(1) an intervening change in controlling law; (2) the availability of new evidence or an expanded factual record; and (3) need to correct a clear error or to prevent manifest injustice." Louen v Twedt, 2007 WL 915226 (E.D.Cal. March 26, 2007). If the motion to reconsider does not fall within one of these three categories, it must be denied. Here, the parties seek reconsideration of portions of an earlier order in order to correct clear error or prevent manifest injustice, or, in the case of the stay, because new evidence warrants it.
1. Motion to Reconsider Stay
On February 19, 2010, Judge Downes, writing for this Court, granted Huntsman's motion to stay the indemnity portion of this case pending completion of the RI/FS. OneBeacon asks the Court to reconsider that decision.
Judge Downes correctly explained the standard for determining whether a stay is appropriate. It is generally committed to the discretion of the district court. Lackyer v. Mirant Corp., 398 F.3d 1098, 1109 (9th Cir. 2005). However, citing the Supreme Court's decision in Landis v. North American Co., 299 U.S. 248 (1936), the Ninth Circuit indicates that the Court should weigh the competing interests which will be affected by granting or refusing to grant a stay. Those interests include: (1) possible damage which may result from granting a stay; (2) the hardship or inequity a party may suffer if forced to proceed; (3) and the orderly course of justice measured in terms of the simplifying or complicating of issues, proof, and questions of law which could be expected to result from a stay. Id. at 1110.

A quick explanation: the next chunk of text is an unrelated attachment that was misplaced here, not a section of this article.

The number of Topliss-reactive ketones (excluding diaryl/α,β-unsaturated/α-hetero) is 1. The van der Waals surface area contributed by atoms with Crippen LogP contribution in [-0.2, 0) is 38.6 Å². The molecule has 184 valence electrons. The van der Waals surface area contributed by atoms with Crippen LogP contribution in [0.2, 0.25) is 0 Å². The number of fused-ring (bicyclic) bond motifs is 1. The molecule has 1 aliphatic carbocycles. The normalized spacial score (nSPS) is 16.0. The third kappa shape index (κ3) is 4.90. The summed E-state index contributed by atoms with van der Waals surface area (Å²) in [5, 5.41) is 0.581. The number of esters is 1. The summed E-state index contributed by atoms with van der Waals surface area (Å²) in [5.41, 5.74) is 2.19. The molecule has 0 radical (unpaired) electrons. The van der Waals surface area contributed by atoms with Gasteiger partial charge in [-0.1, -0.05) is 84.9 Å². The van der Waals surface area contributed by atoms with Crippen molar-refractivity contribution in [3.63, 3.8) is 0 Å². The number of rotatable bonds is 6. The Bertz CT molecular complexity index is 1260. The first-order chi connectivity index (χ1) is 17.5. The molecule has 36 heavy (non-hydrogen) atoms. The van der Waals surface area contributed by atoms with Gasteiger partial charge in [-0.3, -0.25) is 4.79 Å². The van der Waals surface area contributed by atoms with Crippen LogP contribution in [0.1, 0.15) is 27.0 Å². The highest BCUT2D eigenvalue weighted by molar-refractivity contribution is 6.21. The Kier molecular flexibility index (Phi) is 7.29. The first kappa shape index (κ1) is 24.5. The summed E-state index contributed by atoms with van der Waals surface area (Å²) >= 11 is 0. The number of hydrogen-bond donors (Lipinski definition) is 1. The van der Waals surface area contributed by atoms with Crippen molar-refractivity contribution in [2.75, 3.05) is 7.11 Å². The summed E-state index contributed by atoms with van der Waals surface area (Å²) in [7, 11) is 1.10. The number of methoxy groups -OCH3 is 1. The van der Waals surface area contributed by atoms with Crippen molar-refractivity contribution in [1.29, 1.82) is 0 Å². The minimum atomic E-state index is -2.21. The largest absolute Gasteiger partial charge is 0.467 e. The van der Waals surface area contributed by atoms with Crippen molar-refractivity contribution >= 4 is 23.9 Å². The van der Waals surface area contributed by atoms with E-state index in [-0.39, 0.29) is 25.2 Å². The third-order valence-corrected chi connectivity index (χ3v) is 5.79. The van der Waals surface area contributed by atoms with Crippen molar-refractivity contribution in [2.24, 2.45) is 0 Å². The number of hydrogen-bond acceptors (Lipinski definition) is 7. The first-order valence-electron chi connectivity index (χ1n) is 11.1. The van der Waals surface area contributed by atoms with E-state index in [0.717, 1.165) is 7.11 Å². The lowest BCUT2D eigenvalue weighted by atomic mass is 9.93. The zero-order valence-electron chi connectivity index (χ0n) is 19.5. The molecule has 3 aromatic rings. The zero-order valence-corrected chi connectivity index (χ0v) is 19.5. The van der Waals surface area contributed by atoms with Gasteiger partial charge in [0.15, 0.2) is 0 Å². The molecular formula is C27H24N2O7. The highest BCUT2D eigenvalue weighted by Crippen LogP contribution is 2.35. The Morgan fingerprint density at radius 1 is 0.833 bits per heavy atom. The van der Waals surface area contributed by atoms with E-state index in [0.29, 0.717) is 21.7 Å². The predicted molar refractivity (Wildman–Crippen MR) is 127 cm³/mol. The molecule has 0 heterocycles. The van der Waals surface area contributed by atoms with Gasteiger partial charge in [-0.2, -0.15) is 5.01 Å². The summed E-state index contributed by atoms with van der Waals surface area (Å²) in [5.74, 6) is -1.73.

Judge Downes granted the stay for the following reasons: (1) Huntsman showed a clear case of prejudice in its ability to defend the North Maybe Mine claim; (2) there was a real potential for inconsistent results if the Court in the coverage case made decisions relating to the nature and extent of property damage at the site before those issues had been resolved in the underlying case; and (3) a stay would not prejudice OneBeacon.
OneBeacon now contends that new evidence supports lifting or reversing the stay. Specifically, OneBeacon contends that an expert's report on the Final West Ridge Operable Unite RI/FS Work Plan shows that the RI/FS will not determine when property damage occurred. OneBeacon therefore suggests that the RI/FS will not answer questions about "actual" insurance coverage, so the indemnity question should be addressed now.
Judge Downes did not base his decision on a finding that the RI/FS process would determine when property damage had occurred. Instead, Judge Downes decided that the RI/FS will likely determine whether there is evidence of contamination and the source thereof, which is critical to an educated resolution of the indemnity issue. Order at 7, Dkt. 81. The Court further decided that the stay would promote judicial economy because without a stay, if the indemnity issue is improperly determined in the coverage action, the Court would likely need to revisit the matter. Id. at p. 8.
At this point, Huntsman denies the Forest Service's allegation that its operations contaminated the site. Therefore, the crux of the stay is the difficult position Huntsman would be placed in if required to proceed with the indemnity portion of this case while denying the Forest Service's allegations against it. The Final Work Plan ...